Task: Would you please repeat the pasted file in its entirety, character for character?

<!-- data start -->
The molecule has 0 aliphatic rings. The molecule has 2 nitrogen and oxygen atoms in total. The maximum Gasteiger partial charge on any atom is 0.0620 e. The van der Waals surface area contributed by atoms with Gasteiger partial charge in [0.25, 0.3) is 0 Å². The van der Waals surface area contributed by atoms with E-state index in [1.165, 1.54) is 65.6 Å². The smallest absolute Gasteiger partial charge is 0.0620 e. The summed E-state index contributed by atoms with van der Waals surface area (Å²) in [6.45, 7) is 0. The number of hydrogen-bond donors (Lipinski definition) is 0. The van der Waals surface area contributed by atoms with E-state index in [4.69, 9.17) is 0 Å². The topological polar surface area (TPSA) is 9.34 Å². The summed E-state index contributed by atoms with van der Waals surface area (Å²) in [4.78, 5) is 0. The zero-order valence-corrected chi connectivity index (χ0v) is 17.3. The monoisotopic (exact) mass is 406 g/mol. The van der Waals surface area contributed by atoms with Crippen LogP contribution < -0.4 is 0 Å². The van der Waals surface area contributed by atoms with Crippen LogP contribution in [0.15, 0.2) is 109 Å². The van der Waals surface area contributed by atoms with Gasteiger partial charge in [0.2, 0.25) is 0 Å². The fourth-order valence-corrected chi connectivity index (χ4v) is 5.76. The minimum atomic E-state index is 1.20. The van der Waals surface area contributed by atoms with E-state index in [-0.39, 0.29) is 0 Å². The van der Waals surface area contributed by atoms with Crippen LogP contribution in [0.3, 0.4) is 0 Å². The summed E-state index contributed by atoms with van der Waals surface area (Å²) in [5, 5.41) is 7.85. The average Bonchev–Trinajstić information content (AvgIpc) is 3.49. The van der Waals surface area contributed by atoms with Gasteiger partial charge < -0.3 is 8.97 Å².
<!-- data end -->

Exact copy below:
The molecule has 0 aliphatic rings. The molecule has 2 nitrogen and oxygen atoms in total. The maximum Gasteiger partial charge on any atom is 0.0620 e. The van der Waals surface area contributed by atoms with Gasteiger partial charge in [0.25, 0.3) is 0 Å². The van der Waals surface area contributed by atoms with E-state index in [1.165, 1.54) is 65.6 Å². The smallest absolute Gasteiger partial charge is 0.0620 e. The summed E-state index contributed by atoms with van der Waals surface area (Å²) in [6.45, 7) is 0. The number of hydrogen-bond donors (Lipinski definition) is 0. The van der Waals surface area contributed by atoms with E-state index in [4.69, 9.17) is 0 Å². The topological polar surface area (TPSA) is 9.34 Å². The summed E-state index contributed by atoms with van der Waals surface area (Å²) in [4.78, 5) is 0. The zero-order valence-corrected chi connectivity index (χ0v) is 17.3. The monoisotopic (exact) mass is 406 g/mol. The van der Waals surface area contributed by atoms with Crippen LogP contribution < -0.4 is 0 Å². The van der Waals surface area contributed by atoms with Crippen LogP contribution in [0.15, 0.2) is 109 Å². The van der Waals surface area contributed by atoms with Gasteiger partial charge in [0.2, 0.25) is 0 Å². The fourth-order valence-corrected chi connectivity index (χ4v) is 5.76. The minimum atomic E-state index is 1.20. The van der Waals surface area contributed by atoms with E-state index in [-0.39, 0.29) is 0 Å². The van der Waals surface area contributed by atoms with Crippen LogP contribution in [0.3, 0.4) is 0 Å². The summed E-state index contributed by atoms with van der Waals surface area (Å²) in [5, 5.41) is 7.85. The average Bonchev–Trinajstić information content (AvgIpc) is 3.49. The van der Waals surface area contributed by atoms with Gasteiger partial charge < -0.3 is 8.97 Å².